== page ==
Britain’s naval power was long the central instrument in its strategy and defence policy, at the heart of what was even claimed to be a distinctive ‘British way in warfare’. This centrality was challenged in the first half of the 20th century and even more in the second, with some casting doubt on the continuing relevance of sea power for Britain and with the size and shape of the Royal Navy becoming the single most contentious issue in a succession of defence reviews. Naval power continued to be important in British strategy, however, albeit in ways that fluctuated and evolved across the course of the Cold War and then in confronting new challenges afterwards. This paper explores how naval and maritime power fitted in to British strategy from the Second World War to the present. It argues that naval power had a more important role than has often been suggested, and that it is likely to be increasingly prominent in contemporary strategy.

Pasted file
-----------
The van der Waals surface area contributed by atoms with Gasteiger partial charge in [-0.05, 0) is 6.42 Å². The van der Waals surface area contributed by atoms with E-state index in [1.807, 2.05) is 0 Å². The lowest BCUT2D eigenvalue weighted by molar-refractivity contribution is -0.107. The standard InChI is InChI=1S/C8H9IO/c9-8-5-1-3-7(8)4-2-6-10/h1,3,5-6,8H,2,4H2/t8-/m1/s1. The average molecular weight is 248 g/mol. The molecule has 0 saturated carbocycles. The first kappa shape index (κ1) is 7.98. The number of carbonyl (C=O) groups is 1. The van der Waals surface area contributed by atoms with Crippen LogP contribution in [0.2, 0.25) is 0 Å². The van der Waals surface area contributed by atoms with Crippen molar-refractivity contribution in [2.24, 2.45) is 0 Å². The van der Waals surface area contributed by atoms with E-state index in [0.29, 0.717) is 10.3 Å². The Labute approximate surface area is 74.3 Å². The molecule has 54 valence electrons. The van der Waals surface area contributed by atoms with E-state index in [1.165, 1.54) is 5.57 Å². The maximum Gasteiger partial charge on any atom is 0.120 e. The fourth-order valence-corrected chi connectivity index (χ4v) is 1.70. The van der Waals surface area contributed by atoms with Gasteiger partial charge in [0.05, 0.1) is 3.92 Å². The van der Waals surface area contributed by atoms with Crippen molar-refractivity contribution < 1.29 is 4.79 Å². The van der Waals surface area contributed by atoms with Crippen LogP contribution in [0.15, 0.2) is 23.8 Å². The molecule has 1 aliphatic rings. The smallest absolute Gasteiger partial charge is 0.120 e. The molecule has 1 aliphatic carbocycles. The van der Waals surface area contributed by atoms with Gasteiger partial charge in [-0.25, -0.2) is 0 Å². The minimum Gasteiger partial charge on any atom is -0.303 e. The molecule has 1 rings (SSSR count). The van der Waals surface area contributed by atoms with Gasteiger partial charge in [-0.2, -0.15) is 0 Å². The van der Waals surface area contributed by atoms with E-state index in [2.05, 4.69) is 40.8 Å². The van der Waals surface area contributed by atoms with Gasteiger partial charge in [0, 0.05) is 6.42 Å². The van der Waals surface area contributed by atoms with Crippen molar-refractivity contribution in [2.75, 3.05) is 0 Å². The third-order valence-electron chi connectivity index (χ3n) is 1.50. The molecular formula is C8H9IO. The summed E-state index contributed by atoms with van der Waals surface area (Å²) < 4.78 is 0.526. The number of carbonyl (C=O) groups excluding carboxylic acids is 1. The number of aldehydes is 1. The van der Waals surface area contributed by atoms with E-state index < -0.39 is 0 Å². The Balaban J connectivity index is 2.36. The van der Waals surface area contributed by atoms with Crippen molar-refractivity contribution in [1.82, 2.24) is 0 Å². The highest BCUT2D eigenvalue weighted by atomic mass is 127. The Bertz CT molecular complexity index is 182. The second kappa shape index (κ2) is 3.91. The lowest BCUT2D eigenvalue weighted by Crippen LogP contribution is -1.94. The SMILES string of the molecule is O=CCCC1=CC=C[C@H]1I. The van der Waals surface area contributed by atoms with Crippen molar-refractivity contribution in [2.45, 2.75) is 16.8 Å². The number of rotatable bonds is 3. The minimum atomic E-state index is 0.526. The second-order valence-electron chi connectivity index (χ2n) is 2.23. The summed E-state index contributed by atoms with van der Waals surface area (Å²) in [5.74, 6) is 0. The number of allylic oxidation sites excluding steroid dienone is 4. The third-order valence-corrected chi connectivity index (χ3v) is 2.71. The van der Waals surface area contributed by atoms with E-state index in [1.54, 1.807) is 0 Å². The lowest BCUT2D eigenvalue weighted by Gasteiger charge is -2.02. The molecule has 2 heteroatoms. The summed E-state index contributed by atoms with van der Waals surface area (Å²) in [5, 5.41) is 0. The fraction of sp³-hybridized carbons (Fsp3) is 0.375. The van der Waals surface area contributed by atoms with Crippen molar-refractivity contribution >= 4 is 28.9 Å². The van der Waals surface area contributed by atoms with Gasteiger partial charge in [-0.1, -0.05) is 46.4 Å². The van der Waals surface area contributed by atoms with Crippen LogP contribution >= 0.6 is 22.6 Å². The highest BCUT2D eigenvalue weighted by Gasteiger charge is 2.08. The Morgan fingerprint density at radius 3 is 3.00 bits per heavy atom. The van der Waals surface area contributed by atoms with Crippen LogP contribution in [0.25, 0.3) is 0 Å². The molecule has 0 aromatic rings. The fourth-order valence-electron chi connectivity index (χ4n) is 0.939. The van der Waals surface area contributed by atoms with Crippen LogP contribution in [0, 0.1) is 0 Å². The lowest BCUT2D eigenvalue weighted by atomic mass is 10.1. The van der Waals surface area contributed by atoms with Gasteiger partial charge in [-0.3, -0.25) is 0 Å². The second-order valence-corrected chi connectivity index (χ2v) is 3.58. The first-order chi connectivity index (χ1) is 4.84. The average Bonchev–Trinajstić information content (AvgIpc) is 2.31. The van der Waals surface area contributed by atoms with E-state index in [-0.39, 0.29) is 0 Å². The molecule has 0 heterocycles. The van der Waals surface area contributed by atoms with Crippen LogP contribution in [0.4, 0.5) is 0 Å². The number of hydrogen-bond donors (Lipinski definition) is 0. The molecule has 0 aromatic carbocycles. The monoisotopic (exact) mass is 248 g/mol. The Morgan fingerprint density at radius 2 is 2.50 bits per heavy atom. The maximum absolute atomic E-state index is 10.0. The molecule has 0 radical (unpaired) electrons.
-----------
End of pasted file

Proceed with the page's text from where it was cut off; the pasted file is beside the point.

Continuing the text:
Tim Benbow is a Reader in Strategic Studies in the Defence Studies Department, King’s College London, based at the Joint Services Command and Staff College of the UK Defence Academy. After studying at Brasenose College, Oxford, as an undergraduate he completed an M.Phil and then a D.Phil. in International Relations at St Antony’s College. Tim remained at Oxford conducting a post-doctoral research project and teaching international relations and strategic studies at the undergraduate and graduate levels. He spent two years teaching at Britannia Royal Naval College, Dartmouth, before joining the Defence Studies Department in 2004. His research interests include UK strategy and defence policy, and naval strategy and history during and since the Second World War.